OOP 2019: Hyperledger Fabric – Architecture and Smart Contracts of the Open Source Blockchain

OOP 2019: Hyperledger Fabric – Architecture and Smart Contracts of the Open Source Blockchain

In this session at OOP 2019 in Munich, Ingo Rammer presented the originally IBM initiated - and nowadays Linux Foundation hosted - open source blockchain Hyperledger Fabric.

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Ingo Rammer

January 24, 2019
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  1. Hyperledger Fabric Architecture and Smart Contracts of the Open Source

    Blockchain Ingo Rammer ingo.rammer@thinktecture.com
  2. Ingo Rammer Co-Founder of Thinktecture AG, a 20-people technical consulting

    company helping software architects and developers utilize new and upcoming technologies. My personal focus: B2B use of blockchain technologies, from code details up to ISO TC 307 Slides: https://thinktecture.com/presentations Contact: ingo.rammer@thinktecture.com Twitter: @ingorammer
  3. • Why private blockchains, why Fabric? • Building blocks of

    a Fabric network • Transaction flow in Fabric • Chaincode and Client SDK fundamentals Agenda
  4. • Semi-trusted scenarios with known participants • Not “code is

    law”, but “law is law”; proof-of-work mining not necessary • B2B interactions • Digitalization of paper processes • Distributed ledger as single source of truth, to avoid re-consolidation needs • For example: phone number porting between telcos • Would a replicated database be enough? • Maybe, but: data integrity, neutrality of operator, code execution/versioning, data and code governance • For transaction-private data: necessity for additional point-to-point network with only hashes on blockchain Private and permissioned blockchains
  5. • Hyperledger: an umbrella-project of the Linux foundation, for blockchain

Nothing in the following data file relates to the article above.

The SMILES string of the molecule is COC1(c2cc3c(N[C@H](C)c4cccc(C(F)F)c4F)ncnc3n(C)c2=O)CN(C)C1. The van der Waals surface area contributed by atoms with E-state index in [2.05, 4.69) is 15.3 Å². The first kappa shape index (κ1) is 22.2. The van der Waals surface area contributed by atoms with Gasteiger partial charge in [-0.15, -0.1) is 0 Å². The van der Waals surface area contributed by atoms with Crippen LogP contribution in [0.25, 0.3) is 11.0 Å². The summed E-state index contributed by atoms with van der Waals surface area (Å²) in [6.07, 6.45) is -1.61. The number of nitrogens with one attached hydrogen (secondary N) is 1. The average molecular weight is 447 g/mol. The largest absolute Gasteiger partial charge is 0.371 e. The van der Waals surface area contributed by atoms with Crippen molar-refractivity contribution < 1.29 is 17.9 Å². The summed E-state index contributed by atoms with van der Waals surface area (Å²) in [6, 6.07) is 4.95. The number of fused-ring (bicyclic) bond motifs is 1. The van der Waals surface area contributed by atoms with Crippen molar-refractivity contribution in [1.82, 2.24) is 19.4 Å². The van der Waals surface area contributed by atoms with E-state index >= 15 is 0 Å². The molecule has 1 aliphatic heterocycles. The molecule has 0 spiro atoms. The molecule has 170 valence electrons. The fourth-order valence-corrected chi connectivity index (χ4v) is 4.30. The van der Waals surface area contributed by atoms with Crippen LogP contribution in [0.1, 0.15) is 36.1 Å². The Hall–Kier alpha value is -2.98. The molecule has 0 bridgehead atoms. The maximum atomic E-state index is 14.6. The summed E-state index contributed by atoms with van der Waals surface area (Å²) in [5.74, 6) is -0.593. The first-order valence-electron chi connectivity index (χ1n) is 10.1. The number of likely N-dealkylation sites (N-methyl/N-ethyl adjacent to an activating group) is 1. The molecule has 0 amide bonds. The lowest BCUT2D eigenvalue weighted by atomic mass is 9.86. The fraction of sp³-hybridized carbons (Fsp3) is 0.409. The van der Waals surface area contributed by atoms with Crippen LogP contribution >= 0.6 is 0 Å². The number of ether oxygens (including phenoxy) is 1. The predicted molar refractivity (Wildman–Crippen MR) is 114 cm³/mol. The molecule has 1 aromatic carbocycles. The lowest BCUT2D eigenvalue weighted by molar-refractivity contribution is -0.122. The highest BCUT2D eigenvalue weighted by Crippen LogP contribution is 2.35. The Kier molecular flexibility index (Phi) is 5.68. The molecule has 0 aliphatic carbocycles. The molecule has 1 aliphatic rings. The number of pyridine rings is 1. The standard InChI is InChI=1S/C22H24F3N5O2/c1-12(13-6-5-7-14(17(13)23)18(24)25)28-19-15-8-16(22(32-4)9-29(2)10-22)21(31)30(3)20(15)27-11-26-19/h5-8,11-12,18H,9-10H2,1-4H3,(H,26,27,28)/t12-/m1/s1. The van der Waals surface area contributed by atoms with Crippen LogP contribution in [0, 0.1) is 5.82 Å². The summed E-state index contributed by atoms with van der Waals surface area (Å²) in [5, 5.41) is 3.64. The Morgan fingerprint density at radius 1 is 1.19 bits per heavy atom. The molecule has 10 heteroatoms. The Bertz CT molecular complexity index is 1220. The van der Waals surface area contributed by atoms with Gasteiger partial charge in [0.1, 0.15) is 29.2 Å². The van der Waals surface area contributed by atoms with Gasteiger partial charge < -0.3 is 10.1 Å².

technologies (Fabric, Sawtooth, Indy, Iroha, …) • Fabric: A platform to create private, permissioned blockchain networks • Created mainly for B2B use • Not ICOs, public cryptocurrencies, … • Permissioning and governance constructs built in: • Authorization: organizations, federated users/groups, … • Governance: majority, m-out-of-n, … • The backend for IBM, SAP, Oracle, ... blockchain offerings What is Hyperledger Fabric?
  6. Key concepts of a Fabric network

  7. Organizations: Participants in a network Telco 1 Telco 2 Regulator

  8. Telco 1 Telco 2 Regulator Organizations operate peer nodes

  9. Orgs provide federated identity for users & nodes Telco 1

    Telco 2 Regulator Organizations provide membership services (CAs) for users and peer nodes (MSP => Membership Service Provider)
  10. Channel 1 Channel 2 Peers can join channels peer1.telco1.com peer1.telco2.de

    peer1.regulator.com
  11. • Channels are independent blockchains • Only the participants of

    a channel can see its data • Channel access is permissioned and governed • Transient or permanent subsets: private data collections • Smart contracts are managed on channel-by- channel basis Channels are blockchains
  12. • Chaincode == Smart Contracts in Fabric • Deployed to

    a subset of nodes • Versioned, permissioned Chaincode
  13. Transaction flow and consensus in Fabric

  14. Client app O1 O2 O3 O4 E1 E2 E3 P2

    P1 C1 C1 C2 C1 P E O C Endorser Orderer Peer (Committer) Chaincode
  15. P E O C Endorser Orderer Peer (Committer) Chaincode Client

    app O1 O2 O3 O4 E1 E2 E3 P2 P1 C1 C1 C2 C1 Tx 1) Client creates Transaction Proposal and sends it to endorsers 2) Endorsers simulate transaction and sign off Tx 3) Client sends endorsed TX to orderer network 4) Orderers include TX in subsequent block 5) Orderers send block to all peers S D K 6) Peers validate endorsement & concurrency. Incorporate block in their chains and state DBs Other app S D K 7) Peers deliver events to subscribers
  16. • Endorsement, Ordering, Validation • Endorsement: subset of peers decides